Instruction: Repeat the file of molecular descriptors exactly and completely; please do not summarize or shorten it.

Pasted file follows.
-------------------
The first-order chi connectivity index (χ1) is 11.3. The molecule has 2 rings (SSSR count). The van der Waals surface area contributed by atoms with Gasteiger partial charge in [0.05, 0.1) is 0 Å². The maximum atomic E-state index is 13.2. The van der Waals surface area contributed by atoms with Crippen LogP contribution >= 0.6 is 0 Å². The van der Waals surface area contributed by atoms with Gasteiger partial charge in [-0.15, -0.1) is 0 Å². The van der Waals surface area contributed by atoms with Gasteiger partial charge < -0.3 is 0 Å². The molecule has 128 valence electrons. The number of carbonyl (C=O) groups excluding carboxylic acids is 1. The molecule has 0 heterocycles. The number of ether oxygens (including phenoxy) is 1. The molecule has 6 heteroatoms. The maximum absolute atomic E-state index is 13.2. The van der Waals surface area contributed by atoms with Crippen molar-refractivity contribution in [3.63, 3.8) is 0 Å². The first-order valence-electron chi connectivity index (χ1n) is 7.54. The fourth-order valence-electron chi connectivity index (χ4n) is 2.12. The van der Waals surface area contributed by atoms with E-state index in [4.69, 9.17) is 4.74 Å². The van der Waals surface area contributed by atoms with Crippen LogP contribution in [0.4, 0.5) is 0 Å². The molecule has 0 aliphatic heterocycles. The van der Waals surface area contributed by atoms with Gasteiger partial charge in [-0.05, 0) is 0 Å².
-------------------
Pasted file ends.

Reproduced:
The first-order chi connectivity index (χ1) is 11.3. The molecule has 2 rings (SSSR count). The van der Waals surface area contributed by atoms with Gasteiger partial charge in [0.05, 0.1) is 0 Å². The maximum atomic E-state index is 13.2. The van der Waals surface area contributed by atoms with Crippen LogP contribution >= 0.6 is 0 Å². The van der Waals surface area contributed by atoms with Gasteiger partial charge in [-0.15, -0.1) is 0 Å². The van der Waals surface area contributed by atoms with Gasteiger partial charge < -0.3 is 0 Å². The molecule has 128 valence electrons. The number of carbonyl (C=O) groups excluding carboxylic acids is 1. The molecule has 0 heterocycles. The number of ether oxygens (including phenoxy) is 1. The molecule has 6 heteroatoms. The maximum absolute atomic E-state index is 13.2. The van der Waals surface area contributed by atoms with Crippen molar-refractivity contribution in [3.63, 3.8) is 0 Å². The first-order valence-electron chi connectivity index (χ1n) is 7.54. The fourth-order valence-electron chi connectivity index (χ4n) is 2.12. The van der Waals surface area contributed by atoms with E-state index in [4.69, 9.17) is 4.74 Å². The van der Waals surface area contributed by atoms with Crippen LogP contribution in [0.4, 0.5) is 0 Å². The molecule has 0 aliphatic heterocycles. The van der Waals surface area contributed by atoms with Gasteiger partial charge in [-0.05, 0) is 0 Å².